The company’s six-month-old Plus product is a social networking service Google offered to counter the sweeping popularity of Facebook’s online parlor and Twitter’s status-updating hub. The new feature, called "Search, Plus Your World," was partially activated Tuesday (some users will not see the change immediately) for all searches administered by users logged into Google; deactivating the individually catered results will require changing settings under the user’s personal preferences. Personal search results can also be suspended on a search-by-search basis by clicking an icon on the results page.
Google Fellow Amit Singhal detailed in a blog post three areas that will be affected by the new feature:
- Personal Results, which enable you to find information just for you, such as Google+ photos and posts — both your own and those shared specifically with you, that only you will be able to see on your results page;
- Profiles in Search, both in autocomplete and results, which enable you to immediately find people you’re close to or might be interested in following; and,
- People and Pages, which help you find people profiles and Google+ pages related to a specific topic or area of interest, and enable you to follow them with just a few clicks. Because behind most every query is a community.
"For instance," The Blaze notes, "a query about the San Francisco 49ers might include links and comments made about the football team by other people in one of the social circles on the user’s Plus account." Or "a search request that includes the name of a dog owned by the user or a friend might turn up photos of the pet that have been posted on Plus and Picasa."
"This is going to open up a whole new avenue in search," asserted Ben Gomes, another Google fellow.
While the company seeks to make its search engine even more useful, the addition could unnerve users who realize how much information is being gathered about them.
The Los Angeles Times quoted Danny Sullivan, longtime Google observer and editor of SearchEngineLand.com, as calling the feature "one of the most significant things Google has ever done in search." However, Sullivan aired some concerns he has with the service: "Until now we have not had the mixture of our personal information with our Web search results, and that makes even me a bit nervous."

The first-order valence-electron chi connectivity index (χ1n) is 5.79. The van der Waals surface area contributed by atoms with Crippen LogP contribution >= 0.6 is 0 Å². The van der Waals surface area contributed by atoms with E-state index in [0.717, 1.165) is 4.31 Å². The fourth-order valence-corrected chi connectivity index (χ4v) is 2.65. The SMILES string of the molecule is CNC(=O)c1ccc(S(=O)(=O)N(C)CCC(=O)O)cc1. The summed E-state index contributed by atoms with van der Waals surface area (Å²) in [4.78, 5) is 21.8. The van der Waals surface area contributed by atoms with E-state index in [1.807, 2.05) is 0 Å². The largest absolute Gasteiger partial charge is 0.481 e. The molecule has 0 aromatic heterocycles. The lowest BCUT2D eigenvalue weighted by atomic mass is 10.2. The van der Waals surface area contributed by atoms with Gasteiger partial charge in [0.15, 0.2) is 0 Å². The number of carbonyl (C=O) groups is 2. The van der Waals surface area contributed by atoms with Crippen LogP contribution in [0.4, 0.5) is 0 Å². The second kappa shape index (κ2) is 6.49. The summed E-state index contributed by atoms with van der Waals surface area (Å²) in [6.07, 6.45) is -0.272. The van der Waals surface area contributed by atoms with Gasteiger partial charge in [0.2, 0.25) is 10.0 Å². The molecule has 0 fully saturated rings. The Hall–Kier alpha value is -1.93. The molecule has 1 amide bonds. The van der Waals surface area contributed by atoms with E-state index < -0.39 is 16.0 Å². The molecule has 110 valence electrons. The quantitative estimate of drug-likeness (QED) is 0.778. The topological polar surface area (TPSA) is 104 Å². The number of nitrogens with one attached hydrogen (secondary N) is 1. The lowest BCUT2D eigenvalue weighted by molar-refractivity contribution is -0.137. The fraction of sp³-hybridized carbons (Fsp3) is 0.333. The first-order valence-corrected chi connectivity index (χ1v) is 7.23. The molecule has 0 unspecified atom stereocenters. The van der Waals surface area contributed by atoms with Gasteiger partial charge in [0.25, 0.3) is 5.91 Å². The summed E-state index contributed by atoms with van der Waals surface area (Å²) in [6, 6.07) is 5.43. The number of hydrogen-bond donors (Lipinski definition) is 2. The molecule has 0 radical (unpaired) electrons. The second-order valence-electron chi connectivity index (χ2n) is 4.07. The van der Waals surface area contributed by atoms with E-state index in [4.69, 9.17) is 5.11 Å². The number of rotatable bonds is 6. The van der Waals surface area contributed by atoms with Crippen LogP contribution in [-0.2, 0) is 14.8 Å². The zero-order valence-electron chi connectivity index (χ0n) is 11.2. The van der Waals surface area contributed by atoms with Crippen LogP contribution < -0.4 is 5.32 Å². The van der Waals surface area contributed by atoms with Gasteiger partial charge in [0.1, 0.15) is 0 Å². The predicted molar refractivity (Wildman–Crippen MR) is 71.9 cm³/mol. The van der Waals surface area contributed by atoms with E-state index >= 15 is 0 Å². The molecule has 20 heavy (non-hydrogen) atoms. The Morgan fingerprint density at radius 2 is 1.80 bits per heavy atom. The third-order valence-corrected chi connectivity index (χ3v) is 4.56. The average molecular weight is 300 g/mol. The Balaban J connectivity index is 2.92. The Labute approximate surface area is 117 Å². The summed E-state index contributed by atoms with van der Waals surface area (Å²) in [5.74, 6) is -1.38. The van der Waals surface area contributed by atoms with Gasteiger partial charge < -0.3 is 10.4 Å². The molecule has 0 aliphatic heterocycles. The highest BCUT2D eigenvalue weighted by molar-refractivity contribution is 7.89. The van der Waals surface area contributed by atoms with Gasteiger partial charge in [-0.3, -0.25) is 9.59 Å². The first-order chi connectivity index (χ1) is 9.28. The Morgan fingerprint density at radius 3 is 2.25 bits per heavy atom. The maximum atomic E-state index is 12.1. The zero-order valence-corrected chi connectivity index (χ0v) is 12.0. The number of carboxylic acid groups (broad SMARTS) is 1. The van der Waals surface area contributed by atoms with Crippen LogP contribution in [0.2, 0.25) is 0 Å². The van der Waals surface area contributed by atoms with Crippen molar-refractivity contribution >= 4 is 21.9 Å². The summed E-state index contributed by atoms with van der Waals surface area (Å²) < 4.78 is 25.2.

Others have echoed Sullivan’s discerning sentiments. James Grimmelmann, a professor at New York Law School who practices in Internet law, wrote on Twitter, "Today is a good day to turn off Google+ and delete your Google Profile. I just did."
In a phone interview, Grimmelmann added, "I don’t like it. I don’t like it for its effect on competition, and I don’t like it for what it does to people’s privacy. It breaks down a very clear conceptual divide between things that are private and things that are public online." He pointed out that many Google users may find the feature confusing, and that the service could open a door to a "sense of erosion of their privacy."
Not only have individual critics evinced their concerns, but so have other social networking sites, such as Twitter, which issued a statement suggesting that the addition could generate some unintended consequences:
For years, people have relied on Google to deliver the most relevant results anytime they wanted to find something on the Internet. Often, they want to know more about world events and breaking news. Twitter has emerged as a vital source of this real-time information, with more than 100 million users sending 250 million Tweets every day on virtually every topic. As we’ve seen time and time again, news breaks first on Twitter; as a result, Twitter accounts and Tweets are often the most relevant results. We’re concerned that as a result of Google’s changes, finding this information will be much harder for everyone. We think that’s bad for people, publishers, news organizations and Twitter users.
Facebook has yet to comment on the feature, which could be attributed partly to a similar resistance it met when it rolled out its "Timeline" feature, which hatched an array of privacy concerns. Like Facebook’s recent addition, Google isn’t requesting permission from users, but automatically activating it for all English-speaking users, which will be fully launched over the next few days. If you don’t want the feature, you have to take the step of turning it off yourself.
Previous privacy invasions led to summons for both Google and Facebook before the U.S. Federal Trade Commission, which resulted in settlements and agreements that require both companies to adhere to external audits of their privacy procedures every other year.